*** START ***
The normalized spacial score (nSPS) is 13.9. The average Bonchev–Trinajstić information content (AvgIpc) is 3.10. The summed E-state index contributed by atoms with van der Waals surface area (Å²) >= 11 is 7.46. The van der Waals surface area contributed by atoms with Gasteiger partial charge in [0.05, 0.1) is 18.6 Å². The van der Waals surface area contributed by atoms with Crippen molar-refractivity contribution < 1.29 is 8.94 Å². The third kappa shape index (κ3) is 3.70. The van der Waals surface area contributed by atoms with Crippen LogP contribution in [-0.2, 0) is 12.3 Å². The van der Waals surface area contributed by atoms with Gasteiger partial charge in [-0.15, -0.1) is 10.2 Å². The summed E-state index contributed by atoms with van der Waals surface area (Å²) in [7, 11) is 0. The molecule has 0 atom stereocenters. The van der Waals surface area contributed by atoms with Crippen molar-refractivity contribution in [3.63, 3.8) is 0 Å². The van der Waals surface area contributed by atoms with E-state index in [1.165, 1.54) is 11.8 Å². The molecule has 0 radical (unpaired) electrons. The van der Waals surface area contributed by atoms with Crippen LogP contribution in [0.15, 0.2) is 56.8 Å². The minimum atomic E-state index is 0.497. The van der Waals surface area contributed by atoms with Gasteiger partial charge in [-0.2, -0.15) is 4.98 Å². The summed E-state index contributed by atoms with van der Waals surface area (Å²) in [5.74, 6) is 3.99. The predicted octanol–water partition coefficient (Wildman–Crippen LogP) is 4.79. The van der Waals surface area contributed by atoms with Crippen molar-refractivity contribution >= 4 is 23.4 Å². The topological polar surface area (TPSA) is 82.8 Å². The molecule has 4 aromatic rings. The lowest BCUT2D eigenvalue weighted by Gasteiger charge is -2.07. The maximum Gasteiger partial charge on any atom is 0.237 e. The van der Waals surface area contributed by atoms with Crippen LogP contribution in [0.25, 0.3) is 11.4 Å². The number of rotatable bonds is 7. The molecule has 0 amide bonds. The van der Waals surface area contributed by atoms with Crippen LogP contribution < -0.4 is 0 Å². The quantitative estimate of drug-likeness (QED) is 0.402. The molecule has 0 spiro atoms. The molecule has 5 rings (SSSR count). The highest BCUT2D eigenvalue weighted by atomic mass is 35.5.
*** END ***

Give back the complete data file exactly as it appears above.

The normalized spacial score (nSPS) is 13.9. The average Bonchev–Trinajstić information content (AvgIpc) is 3.10. The summed E-state index contributed by atoms with van der Waals surface area (Å²) >= 11 is 7.46. The van der Waals surface area contributed by atoms with Gasteiger partial charge in [0.05, 0.1) is 18.6 Å². The van der Waals surface area contributed by atoms with Crippen molar-refractivity contribution < 1.29 is 8.94 Å². The third kappa shape index (κ3) is 3.70. The van der Waals surface area contributed by atoms with Crippen LogP contribution in [-0.2, 0) is 12.3 Å². The van der Waals surface area contributed by atoms with Gasteiger partial charge in [-0.15, -0.1) is 10.2 Å². The summed E-state index contributed by atoms with van der Waals surface area (Å²) in [7, 11) is 0. The molecule has 0 atom stereocenters. The van der Waals surface area contributed by atoms with Crippen molar-refractivity contribution in [3.63, 3.8) is 0 Å². The van der Waals surface area contributed by atoms with E-state index in [1.165, 1.54) is 11.8 Å². The molecule has 0 radical (unpaired) electrons. The van der Waals surface area contributed by atoms with Crippen LogP contribution in [0.15, 0.2) is 56.8 Å². The minimum atomic E-state index is 0.497. The van der Waals surface area contributed by atoms with Gasteiger partial charge in [-0.2, -0.15) is 4.98 Å². The summed E-state index contributed by atoms with van der Waals surface area (Å²) in [5.74, 6) is 3.99. The predicted octanol–water partition coefficient (Wildman–Crippen LogP) is 4.79. The van der Waals surface area contributed by atoms with Crippen molar-refractivity contribution >= 4 is 23.4 Å². The topological polar surface area (TPSA) is 82.8 Å². The molecule has 4 aromatic rings. The lowest BCUT2D eigenvalue weighted by Gasteiger charge is -2.07. The maximum Gasteiger partial charge on any atom is 0.237 e. The van der Waals surface area contributed by atoms with Crippen LogP contribution in [0.25, 0.3) is 11.4 Å². The number of rotatable bonds is 7. The molecule has 0 amide bonds. The van der Waals surface area contributed by atoms with Crippen LogP contribution < -0.4 is 0 Å². The quantitative estimate of drug-likeness (QED) is 0.402. The molecule has 0 spiro atoms. The molecule has 5 rings (SSSR count). The highest BCUT2D eigenvalue weighted by atomic mass is 35.5.